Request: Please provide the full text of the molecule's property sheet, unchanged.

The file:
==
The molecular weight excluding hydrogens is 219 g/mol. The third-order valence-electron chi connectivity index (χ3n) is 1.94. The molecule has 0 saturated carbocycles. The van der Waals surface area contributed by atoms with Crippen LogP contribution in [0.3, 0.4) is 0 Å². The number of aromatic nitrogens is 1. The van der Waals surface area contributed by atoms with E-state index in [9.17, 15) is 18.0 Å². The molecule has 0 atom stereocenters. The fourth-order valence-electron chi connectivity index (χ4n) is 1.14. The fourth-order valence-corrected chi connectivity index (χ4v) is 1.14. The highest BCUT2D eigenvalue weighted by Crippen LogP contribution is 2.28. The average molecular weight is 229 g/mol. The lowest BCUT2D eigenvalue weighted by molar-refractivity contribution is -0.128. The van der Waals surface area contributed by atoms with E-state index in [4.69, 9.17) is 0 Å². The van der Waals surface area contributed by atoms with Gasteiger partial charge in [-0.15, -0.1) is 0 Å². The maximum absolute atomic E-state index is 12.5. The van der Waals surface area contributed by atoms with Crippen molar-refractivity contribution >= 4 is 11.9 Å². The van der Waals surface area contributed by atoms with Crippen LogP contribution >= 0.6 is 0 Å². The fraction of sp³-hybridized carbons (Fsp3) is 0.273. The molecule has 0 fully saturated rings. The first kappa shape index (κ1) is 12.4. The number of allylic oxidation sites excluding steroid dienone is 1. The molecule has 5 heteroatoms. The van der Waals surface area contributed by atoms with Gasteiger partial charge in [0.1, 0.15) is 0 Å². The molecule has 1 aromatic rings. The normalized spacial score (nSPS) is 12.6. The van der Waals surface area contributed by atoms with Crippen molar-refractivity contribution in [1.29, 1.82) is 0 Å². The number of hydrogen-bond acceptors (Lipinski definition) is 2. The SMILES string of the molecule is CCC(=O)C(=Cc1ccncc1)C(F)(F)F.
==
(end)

The molecular weight excluding hydrogens is 219 g/mol. The third-order valence-electron chi connectivity index (χ3n) is 1.94. The molecule has 0 saturated carbocycles. The van der Waals surface area contributed by atoms with Crippen LogP contribution in [0.3, 0.4) is 0 Å². The number of aromatic nitrogens is 1. The van der Waals surface area contributed by atoms with E-state index in [9.17, 15) is 18.0 Å². The molecule has 0 atom stereocenters. The fourth-order valence-electron chi connectivity index (χ4n) is 1.14. The fourth-order valence-corrected chi connectivity index (χ4v) is 1.14. The highest BCUT2D eigenvalue weighted by Crippen LogP contribution is 2.28. The average molecular weight is 229 g/mol. The lowest BCUT2D eigenvalue weighted by molar-refractivity contribution is -0.128. The van der Waals surface area contributed by atoms with E-state index in [4.69, 9.17) is 0 Å². The van der Waals surface area contributed by atoms with Gasteiger partial charge in [-0.15, -0.1) is 0 Å². The maximum absolute atomic E-state index is 12.5. The van der Waals surface area contributed by atoms with Crippen molar-refractivity contribution >= 4 is 11.9 Å². The van der Waals surface area contributed by atoms with Crippen LogP contribution >= 0.6 is 0 Å². The fraction of sp³-hybridized carbons (Fsp3) is 0.273. The molecule has 0 fully saturated rings. The first kappa shape index (κ1) is 12.4. The number of allylic oxidation sites excluding steroid dienone is 1. The molecule has 5 heteroatoms. The van der Waals surface area contributed by atoms with Gasteiger partial charge in [0.1, 0.15) is 0 Å². The molecule has 1 aromatic rings. The normalized spacial score (nSPS) is 12.6. The van der Waals surface area contributed by atoms with Crippen molar-refractivity contribution in [1.29, 1.82) is 0 Å². The number of hydrogen-bond acceptors (Lipinski definition) is 2. The SMILES string of the molecule is CCC(=O)C(=Cc1ccncc1)C(F)(F)F.